A big part of the success of a small business accounting service relationship is the ability to deliver high value to clients at a controlled cost. This pricing schedule is meant to communicate high value while establishing realistic minimum costs that we require.
Before offering pricing
Before offering pricing, we must satisfy a suitability requirement that applies to all engagements. The starting point of any proposed work is a confirmation that the estimated value of the project to you exceeds the estimated cost of the project to us. Only after making this determination may we offer pricing. We will not propose, and you should not consider, projects that do not meet this basic pricing requirement.
Built-in cost control measures
Many aspects of our mostly virtual accounting practice are designed to keep costs lean and offer competitive price advantages over larger more traditional “bricks and mortar” firms. Our engagement agreement, for example contains many cost control features designed to let us deliver maximum value at the lowest cost. Pricing is important to success in the small business market. I use the same cost control strategies as recommended to my small business clients to maintain a low price, high value competitive advantage in my field. The savings are then passed on to clients in the form of lower pricing.
This high value competitive pricing strategy depends a few operational procedures:
- Written agreements help improve communication about the details of engagements and our expectations. I primarily use emailed engagement agreements and ask you to respond with “AGREED” before we begin work.
- Electronic payments made timely, usually in advance or our work or planned dates, to help reduce cost.
- Work scheduling to avoid last minute rush. Fees are higher before a tax filing deadline.
- Ongoing informal electronic communication to keep in touch while ‘on the go’ to supplement in-person and telephone sessions. I typically send weekly updates on active projects.
If you opt to avoid these cost control services then resulting fees will be higher.
No charge services
First consultations are offered without charge. The purpose if this is to get to know each other, gather information and build trust. This practice tends to result in more accurate pricing and better quality work. If I can answer a key question or solve a problem in this first consultation then I am happy to do so, and the service is still free.
Also, any other services that I may offer before an engagement agreement are provided without charge. So if I offer to do something and you haven’t agreed to pay for it, then that is a no-charge service. The charge starts when you accept an engagement agreement. Sometimes it takes us some time to see the details of how our engagement will work so some amount of no-fee work is anticipated.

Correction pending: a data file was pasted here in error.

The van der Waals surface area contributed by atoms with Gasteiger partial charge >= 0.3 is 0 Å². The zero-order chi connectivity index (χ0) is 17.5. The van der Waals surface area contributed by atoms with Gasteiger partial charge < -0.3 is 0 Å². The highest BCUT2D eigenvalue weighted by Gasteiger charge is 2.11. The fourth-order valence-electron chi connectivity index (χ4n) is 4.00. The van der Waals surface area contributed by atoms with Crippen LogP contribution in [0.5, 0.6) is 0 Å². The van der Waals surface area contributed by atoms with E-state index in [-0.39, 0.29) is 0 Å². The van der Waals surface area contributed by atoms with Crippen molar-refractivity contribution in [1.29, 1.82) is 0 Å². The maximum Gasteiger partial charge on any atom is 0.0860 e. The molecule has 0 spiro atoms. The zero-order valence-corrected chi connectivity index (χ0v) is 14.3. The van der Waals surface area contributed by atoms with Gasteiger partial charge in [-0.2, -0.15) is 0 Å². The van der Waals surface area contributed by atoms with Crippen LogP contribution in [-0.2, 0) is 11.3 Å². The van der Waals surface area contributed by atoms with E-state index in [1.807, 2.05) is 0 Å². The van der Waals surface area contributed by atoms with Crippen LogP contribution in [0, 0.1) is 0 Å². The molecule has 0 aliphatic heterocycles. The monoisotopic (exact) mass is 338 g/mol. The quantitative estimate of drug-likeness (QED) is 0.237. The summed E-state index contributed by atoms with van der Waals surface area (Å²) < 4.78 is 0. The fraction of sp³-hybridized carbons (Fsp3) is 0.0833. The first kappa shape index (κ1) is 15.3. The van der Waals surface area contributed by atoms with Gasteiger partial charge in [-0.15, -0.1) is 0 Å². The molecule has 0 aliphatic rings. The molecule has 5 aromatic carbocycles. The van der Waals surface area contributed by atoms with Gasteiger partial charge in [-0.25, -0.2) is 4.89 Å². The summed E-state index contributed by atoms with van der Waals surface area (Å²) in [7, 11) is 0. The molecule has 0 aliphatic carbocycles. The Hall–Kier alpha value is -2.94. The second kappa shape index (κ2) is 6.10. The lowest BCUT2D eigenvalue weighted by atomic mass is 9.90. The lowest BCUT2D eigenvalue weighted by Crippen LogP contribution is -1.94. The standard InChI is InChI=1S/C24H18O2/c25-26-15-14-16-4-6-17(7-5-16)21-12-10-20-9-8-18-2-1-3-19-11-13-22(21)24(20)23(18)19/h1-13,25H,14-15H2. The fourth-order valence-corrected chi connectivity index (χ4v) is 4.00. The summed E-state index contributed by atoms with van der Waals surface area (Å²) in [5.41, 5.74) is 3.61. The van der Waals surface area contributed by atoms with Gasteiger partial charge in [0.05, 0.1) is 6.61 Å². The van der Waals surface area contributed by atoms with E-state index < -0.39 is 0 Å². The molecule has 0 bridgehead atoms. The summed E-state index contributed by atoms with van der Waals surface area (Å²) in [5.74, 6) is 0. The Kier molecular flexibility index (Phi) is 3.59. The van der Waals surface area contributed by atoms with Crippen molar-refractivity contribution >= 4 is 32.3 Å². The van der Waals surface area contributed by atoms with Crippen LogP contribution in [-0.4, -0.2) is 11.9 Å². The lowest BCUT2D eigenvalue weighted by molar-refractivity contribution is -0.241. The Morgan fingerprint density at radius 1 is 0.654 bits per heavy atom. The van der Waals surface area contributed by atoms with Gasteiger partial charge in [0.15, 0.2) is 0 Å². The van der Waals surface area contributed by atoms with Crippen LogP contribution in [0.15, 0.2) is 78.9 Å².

Third party contracted services
I rely on the work product and services of others for many accounting engagements. My fee is typically based on a stated dollar amount (or a stated formula) for the successful completion of a contracted service based on an expectation that the demonstrated value or result of this service to you or your business. My fee includes the price of the contracted services. The value of the expected result to you must be higher than my expected cost in order for us to work on this basis. The fee is always agreed in advance in writing in an engagement agreement. I primarily use emailed engagement agreements.
When I am simply rebilling a service provided by another firm, the fee is typically 25% more than the original cost. More often, however, I integrate my work with this third party service and so the resulting price is blend of the third party cost and my fee.
Hourly rate for small business and nonprofit services outside of a fixed contracted price
Services are usually based on a contract price agreed in advance and not on an hourly rate. However it is often useful to know the hourly rate of billed labor for planning, comparison, or discussion purposes.
In a typical engagement agreement, a maximum of 25% of the total cost may be offered on an hourly basis to adjust for variables and unknown factors at the start of the work. The rest, usually 75% or more, is based on a fixed negotiated price. This is always available for negotiation.
Senior accountant / CPA / Controller for small businesses and nonprofit organizations
$160 per hour
Short project under an hour: $3 per minute
Trained and supervised bookkeeper
$45 per hour
Short projects under an hour: $1 per minute
Annual tax filing services
$220 per hour
Audits or reviews required by government, banks or investors
$200 per hour
In all service categories, higher rates apply during rush periods before tax filing deadlines, for overtime and work that must be scheduled during evenings and weekends.